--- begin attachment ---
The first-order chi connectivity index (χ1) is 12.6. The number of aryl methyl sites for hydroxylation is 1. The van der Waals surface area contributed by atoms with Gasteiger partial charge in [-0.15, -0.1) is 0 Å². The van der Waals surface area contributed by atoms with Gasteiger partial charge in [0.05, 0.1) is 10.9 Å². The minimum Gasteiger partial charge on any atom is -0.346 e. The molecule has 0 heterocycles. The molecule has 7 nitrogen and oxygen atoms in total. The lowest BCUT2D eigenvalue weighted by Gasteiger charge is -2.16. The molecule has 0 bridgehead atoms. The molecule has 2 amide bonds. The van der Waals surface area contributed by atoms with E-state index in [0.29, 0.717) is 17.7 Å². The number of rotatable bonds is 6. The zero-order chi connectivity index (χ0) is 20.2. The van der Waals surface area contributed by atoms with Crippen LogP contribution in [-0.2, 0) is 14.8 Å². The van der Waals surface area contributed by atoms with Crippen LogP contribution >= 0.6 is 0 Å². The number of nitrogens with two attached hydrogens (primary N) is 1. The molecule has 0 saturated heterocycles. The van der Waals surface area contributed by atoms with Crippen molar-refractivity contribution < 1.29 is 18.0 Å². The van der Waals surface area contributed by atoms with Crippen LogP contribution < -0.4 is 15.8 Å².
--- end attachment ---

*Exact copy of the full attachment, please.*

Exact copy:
The first-order chi connectivity index (χ1) is 12.6. The number of aryl methyl sites for hydroxylation is 1. The van der Waals surface area contributed by atoms with Gasteiger partial charge in [-0.15, -0.1) is 0 Å². The van der Waals surface area contributed by atoms with Gasteiger partial charge in [0.05, 0.1) is 10.9 Å². The minimum Gasteiger partial charge on any atom is -0.346 e. The molecule has 0 heterocycles. The molecule has 7 nitrogen and oxygen atoms in total. The lowest BCUT2D eigenvalue weighted by Gasteiger charge is -2.16. The molecule has 0 bridgehead atoms. The molecule has 2 amide bonds. The van der Waals surface area contributed by atoms with E-state index in [0.29, 0.717) is 17.7 Å². The number of rotatable bonds is 6. The zero-order chi connectivity index (χ0) is 20.2. The van der Waals surface area contributed by atoms with Crippen LogP contribution in [-0.2, 0) is 14.8 Å². The van der Waals surface area contributed by atoms with Crippen LogP contribution >= 0.6 is 0 Å². The number of nitrogens with two attached hydrogens (primary N) is 1. The molecule has 0 saturated heterocycles. The van der Waals surface area contributed by atoms with Crippen molar-refractivity contribution < 1.29 is 18.0 Å². The van der Waals surface area contributed by atoms with Crippen LogP contribution < -0.4 is 15.8 Å².